Image and Concept. A source of objection against this doctrine is the confusion that frequently arises between image and concept. This received classical expression from George berkeley: "Whether others have this wonderful faculty of abstracting their ideas, they best can tell; for myself, I find indeed I have a faculty of imagining, or representing to myself, the ideas of those particular things I have perceived … whatever hand or eye I imagine, it must have some particular shape and colour. Likewise, the idea of man that I frame to myself must be either of a white, or a black, or a tawny, a straight or a crooked, a tall or a low, or a middle-sized man" (Principles of Human Knowledge, Introd., § 10). Bishop Berkeley here confuses the image with the idea. It is true that every man one imagines must be a determinate individual, but it is not true that every man one thinks of must be such. This is apparent in the quotation itself, where mention is made of "whatever hand or eye." These words have meaning—some thought or concept corresponds to them in the objector's mind—yet they apply to all possible hands and eyes, each of which must indeed have "some particular shape and colour," without the intellect's making explicit reference to such shape and color.
Object of the intellect. To know a faculty well one must know its object, what it can know, and from what point of view it knows. This requires that the material and formal objects of the human intellect be ascertained. A further distinction has traditionally been made between its proper and adequate objects. The proper object of the intellect refers to the things it knows naturally and easily—the material objects in man's environment: other men, animals, plants, houses, and the like. Accordingly, the proper material object of man's intellect comprises all objects that can be perceived by the senses. The senses, however, perceive the color, sound, shape, distance, and the like, of these objects, while the intellect recognizes them for what they are. The eyes note the color of a dog and the ears hear its bark, but the intellect knows that this is a living being, an animal, a dog. This "whatness" or quiddity of material objects is the proper formal object of the human intellect.
Being and Truth. Yet the scope of the human intellect extends beyond the realm of material objects. The fact that one speaks of material objects implies that he knows of other objects that are not material. What is required in any object, in order for it to be knowable by the human intellect, is that it be, or, at least, that it be able to be. Hence the total or adequate object of the intellect is being in all its extension, whether material or immaterial. Now the intellect knows such being from the viewpoint of its truth or intelligibility. Accordingly, while the adequate material object of the intellect is being, its adequate formal object is truth or intelligibility.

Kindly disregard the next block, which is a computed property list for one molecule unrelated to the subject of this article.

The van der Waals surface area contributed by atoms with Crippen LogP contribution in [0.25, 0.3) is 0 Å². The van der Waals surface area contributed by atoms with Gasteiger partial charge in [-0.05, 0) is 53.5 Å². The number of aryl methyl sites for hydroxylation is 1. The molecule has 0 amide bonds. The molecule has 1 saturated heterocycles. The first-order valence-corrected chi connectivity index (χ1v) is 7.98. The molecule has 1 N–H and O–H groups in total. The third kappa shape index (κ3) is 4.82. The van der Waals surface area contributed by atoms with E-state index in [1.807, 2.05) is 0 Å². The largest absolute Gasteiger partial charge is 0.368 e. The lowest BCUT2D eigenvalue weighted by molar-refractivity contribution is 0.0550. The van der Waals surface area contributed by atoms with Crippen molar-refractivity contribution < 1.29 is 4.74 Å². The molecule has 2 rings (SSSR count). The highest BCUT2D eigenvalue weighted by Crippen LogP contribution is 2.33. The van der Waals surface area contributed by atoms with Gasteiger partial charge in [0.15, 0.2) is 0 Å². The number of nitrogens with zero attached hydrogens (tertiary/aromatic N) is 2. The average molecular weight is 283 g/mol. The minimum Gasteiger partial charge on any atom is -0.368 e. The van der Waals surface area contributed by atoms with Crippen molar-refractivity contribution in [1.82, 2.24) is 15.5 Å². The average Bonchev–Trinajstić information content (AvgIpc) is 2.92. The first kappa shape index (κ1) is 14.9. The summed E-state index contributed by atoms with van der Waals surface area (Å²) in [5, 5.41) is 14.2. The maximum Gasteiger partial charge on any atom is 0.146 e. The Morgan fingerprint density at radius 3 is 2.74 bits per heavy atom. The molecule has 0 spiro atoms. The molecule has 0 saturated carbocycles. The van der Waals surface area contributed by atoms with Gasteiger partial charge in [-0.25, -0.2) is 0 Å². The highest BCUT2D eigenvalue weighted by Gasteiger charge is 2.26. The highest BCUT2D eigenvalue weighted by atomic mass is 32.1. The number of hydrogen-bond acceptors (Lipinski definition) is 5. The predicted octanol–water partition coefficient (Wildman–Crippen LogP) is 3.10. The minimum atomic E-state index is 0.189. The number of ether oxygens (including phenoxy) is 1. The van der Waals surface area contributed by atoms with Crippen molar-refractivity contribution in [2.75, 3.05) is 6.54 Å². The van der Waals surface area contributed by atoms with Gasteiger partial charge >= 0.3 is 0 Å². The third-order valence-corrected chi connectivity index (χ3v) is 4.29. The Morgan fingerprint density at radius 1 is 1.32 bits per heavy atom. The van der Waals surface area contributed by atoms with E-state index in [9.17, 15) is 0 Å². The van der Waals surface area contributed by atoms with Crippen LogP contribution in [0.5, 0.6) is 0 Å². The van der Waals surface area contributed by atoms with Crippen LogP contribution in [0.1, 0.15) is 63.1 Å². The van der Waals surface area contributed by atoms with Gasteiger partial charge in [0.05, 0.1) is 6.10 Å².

Of every reality man knows he can affirm that it is. Yet, although being is its object, what his intellect continually meets is not being, but rather beings. In other words, in the repeated affirmation, "This is, that is," the predicate "is" happens always to be too wide for the subject to which it is applied. This explains why man continues to look for new things to know. No object of experience fills the full capacity of his intellect. Man is always in search of an object that will entirely exhaust his power of affirmation. He strives, albeit unconsciously, for the knowledge of a reality of which he can simply say: This is, without any restriction or limitation. In other words, his intellect strives toward knowledge of the unlimited being, of God.
Knowledge of God. Left to his own devices, however, man can reach only a deficient and imperfect knowledge of God. He knows Him, through analogy with creatures, as the all-perfect came that must possess eminently all perfections found in finite realities. This analogical, inadequate knowledge of God is the highest knowledge of Him that reason can offer to man.